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“Unjust enrichment” included in Fyre Festival lawsuit seven

By | Published on Thursday 11 May 2017

Fyre Festival

You know what it’s like, you sit down to write your lawsuit against Ja Rule and his best bud Billy McFarland over the whole Fyre Festival debacle, all ready to talk “breach of contract” and “negligent misrepresentation”, and then – with that disastrous luxury island party on your mind – you suddenly have a yearning for a mediocre cheese sandwich. But when you return from the kitchen, six other people have got their litigation already filed. How the hell do you make your lawsuit stand out? What’ve you got that’s in anyway original? I know, “unjust enrichment”. Boom, sorted! Yes, Fyre Festival lawsuit number seven has been filed.

The litigation has been mounting ever since the Ja Rule-backed luxury festival in the Bahamas collapsed into chaos just as it was about to kick off. The latest class action against the event’s organisers, published by Pitchfork, has been filed in the New York courts and, in addition to the breach of contract and misrep allegations made in the other lawsuits, also lists alleged violations of New York State’s business laws. Oh yes, and the “unjust enrichment”.

A stand-out allegation in the new lawsuit, filed on behalf of ticketholders Sean Daly and Edward Ivey, is that the Fyre Festival continued to encourage its rich kid punters to upgrade to VIP packages and to put more money onto their Fyre Bands, a cashless payment system, even after it had become clear to management that the event wasn’t going to go ahead. The new legal filing also reckons that artists and certain key employees were told the event was being cancelled before thousands of uninformed festival-goers set off for the island of Great Exuma.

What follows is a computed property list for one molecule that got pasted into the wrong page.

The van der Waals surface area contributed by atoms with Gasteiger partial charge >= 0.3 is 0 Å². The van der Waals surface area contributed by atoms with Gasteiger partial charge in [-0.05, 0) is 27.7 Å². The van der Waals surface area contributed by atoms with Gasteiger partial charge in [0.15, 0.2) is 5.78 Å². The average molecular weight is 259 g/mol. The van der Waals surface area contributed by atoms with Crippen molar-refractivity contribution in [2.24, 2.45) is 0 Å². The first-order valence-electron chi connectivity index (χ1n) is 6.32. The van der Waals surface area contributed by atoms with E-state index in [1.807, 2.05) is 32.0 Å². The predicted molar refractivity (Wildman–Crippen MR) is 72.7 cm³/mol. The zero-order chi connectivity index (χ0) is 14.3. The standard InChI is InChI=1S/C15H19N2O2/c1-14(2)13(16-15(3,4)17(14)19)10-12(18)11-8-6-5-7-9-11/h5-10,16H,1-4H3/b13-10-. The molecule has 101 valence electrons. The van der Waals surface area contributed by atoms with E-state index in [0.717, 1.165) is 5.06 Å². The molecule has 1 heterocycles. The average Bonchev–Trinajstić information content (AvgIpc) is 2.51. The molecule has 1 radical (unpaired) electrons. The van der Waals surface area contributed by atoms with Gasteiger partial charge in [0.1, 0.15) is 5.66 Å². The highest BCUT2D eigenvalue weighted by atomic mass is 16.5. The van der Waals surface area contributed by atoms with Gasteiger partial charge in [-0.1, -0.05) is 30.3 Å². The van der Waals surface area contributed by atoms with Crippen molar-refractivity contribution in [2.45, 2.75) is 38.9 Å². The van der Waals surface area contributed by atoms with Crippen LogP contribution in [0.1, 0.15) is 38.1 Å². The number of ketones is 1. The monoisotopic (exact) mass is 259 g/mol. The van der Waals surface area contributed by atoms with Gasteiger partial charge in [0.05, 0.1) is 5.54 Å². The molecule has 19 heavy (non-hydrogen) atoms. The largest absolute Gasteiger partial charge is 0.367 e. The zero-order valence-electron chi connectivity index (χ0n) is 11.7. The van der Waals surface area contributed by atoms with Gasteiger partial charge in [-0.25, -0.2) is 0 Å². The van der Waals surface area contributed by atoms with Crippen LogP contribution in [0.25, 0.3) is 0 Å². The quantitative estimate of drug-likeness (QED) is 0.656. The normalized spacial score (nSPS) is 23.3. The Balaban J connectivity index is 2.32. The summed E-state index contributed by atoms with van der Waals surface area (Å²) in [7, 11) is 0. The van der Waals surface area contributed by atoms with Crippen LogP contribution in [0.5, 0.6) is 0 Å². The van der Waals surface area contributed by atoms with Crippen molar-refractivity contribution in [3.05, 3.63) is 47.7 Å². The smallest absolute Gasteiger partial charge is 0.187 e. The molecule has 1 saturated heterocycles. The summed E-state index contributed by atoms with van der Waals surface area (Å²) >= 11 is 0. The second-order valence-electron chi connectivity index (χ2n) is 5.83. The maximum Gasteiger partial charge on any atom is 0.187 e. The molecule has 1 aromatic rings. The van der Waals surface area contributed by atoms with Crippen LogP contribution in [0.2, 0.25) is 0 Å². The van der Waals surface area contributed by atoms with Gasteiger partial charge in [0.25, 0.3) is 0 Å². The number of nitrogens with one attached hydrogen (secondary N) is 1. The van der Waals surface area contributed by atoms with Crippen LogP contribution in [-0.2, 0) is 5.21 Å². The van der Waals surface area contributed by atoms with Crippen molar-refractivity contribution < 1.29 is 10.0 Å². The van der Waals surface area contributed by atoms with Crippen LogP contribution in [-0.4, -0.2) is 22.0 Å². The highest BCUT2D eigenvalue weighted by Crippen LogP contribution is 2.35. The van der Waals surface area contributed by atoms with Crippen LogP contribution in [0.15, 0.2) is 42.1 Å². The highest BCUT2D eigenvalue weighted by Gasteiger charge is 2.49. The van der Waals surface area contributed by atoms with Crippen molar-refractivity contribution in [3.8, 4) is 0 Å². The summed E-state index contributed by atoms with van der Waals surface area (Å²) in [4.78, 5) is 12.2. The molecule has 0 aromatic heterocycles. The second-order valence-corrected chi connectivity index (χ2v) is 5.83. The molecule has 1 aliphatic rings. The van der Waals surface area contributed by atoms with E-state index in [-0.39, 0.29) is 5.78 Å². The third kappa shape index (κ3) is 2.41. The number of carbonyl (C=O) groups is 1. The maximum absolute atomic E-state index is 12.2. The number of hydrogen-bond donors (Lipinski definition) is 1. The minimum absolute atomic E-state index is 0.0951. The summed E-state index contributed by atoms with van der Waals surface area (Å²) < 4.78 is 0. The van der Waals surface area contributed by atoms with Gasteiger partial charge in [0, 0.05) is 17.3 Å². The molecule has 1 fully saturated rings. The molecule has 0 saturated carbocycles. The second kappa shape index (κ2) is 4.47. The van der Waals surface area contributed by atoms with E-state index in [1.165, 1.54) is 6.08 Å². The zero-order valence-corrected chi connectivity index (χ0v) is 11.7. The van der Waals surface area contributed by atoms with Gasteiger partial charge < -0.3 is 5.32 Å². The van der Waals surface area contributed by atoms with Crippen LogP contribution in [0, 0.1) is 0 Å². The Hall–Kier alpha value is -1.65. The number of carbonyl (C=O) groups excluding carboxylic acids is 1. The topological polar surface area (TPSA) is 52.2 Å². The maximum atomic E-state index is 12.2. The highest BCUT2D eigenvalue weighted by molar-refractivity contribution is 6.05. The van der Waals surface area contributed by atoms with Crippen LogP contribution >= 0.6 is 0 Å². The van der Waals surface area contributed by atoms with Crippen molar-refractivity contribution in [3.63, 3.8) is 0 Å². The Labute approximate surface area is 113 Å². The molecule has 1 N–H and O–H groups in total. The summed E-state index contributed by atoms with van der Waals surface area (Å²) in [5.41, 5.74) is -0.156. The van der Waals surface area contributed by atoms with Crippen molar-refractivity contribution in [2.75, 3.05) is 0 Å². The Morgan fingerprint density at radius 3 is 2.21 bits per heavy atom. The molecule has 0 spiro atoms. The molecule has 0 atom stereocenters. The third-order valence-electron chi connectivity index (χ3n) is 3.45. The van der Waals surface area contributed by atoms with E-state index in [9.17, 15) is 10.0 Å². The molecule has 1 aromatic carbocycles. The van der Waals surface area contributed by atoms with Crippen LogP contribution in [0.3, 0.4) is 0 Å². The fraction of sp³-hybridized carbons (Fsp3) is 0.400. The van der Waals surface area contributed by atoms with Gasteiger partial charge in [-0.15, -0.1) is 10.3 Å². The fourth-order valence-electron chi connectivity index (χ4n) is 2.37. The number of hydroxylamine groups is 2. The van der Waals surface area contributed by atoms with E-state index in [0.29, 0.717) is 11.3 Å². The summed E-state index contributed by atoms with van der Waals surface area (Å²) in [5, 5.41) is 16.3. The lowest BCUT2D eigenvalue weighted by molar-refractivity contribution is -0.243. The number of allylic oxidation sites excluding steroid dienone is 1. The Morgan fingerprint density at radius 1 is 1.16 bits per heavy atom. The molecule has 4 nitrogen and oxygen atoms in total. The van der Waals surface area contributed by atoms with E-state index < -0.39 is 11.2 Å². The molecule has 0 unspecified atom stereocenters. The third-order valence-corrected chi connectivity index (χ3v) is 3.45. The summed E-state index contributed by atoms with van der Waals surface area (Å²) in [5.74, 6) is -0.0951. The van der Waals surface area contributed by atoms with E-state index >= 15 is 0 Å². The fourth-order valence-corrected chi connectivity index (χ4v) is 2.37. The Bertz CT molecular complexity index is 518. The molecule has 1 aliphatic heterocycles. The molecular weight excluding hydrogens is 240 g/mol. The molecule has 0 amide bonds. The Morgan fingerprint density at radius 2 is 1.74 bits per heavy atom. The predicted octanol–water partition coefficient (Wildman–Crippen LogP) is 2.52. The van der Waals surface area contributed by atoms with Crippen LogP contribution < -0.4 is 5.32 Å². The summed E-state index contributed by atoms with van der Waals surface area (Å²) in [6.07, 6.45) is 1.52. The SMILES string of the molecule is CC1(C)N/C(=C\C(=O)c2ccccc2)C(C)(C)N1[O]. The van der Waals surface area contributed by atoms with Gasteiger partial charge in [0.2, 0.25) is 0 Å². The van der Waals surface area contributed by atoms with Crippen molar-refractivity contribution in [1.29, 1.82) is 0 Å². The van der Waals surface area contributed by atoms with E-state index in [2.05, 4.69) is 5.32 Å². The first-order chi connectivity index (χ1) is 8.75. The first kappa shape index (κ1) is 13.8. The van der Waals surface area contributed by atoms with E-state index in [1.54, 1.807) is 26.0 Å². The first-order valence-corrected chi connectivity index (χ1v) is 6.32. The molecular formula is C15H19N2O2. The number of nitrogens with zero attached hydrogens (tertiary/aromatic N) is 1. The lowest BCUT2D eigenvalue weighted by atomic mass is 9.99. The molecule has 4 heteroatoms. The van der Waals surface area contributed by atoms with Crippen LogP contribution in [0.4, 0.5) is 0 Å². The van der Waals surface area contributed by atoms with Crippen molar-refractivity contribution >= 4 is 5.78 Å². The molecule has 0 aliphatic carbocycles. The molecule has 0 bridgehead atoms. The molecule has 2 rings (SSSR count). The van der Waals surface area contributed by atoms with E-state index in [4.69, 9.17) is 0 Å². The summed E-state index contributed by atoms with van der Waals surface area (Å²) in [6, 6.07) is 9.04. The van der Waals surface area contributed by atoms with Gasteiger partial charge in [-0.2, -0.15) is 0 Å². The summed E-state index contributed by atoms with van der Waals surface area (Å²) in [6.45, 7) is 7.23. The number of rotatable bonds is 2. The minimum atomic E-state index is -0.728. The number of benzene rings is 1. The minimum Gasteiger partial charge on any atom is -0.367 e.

The new legal filing also lists five promises that it says Fyre Festival communications made that were, it argues, untrue. This includes that the event would take place on a private island; that the island was previously owned by infamous drug lord Pablo Escobar; that food and beverages would be provided, including VIP food packages and upgrades; that the living quarters would be fully furnished permanent structures; and that the event would be attended by celebrities and that top-level musical talent would be performing. It’s not clear if, on that last point, the lawyers are pointing out that no artists showed up, or whether they are questioning whether or not the acts that had been booked to play were “top-level”.

A number of the lawsuits already filed in relation to the Fyre Festival have been class actions open to any ticketholders to join. Which means yet more stress for all those Fyre punters: which class action to join? A colleague of celebrity lawyer Mark Geragos who filed the first lawsuit has said 300 ticketholders have now signed up to join that class, though that might actually mean even more people as there were multi-person tickets on sale. The Daly/Ivey-led class action is late to the party but, hey, it’s got “unjust enrichment” on its list of claims. Good times.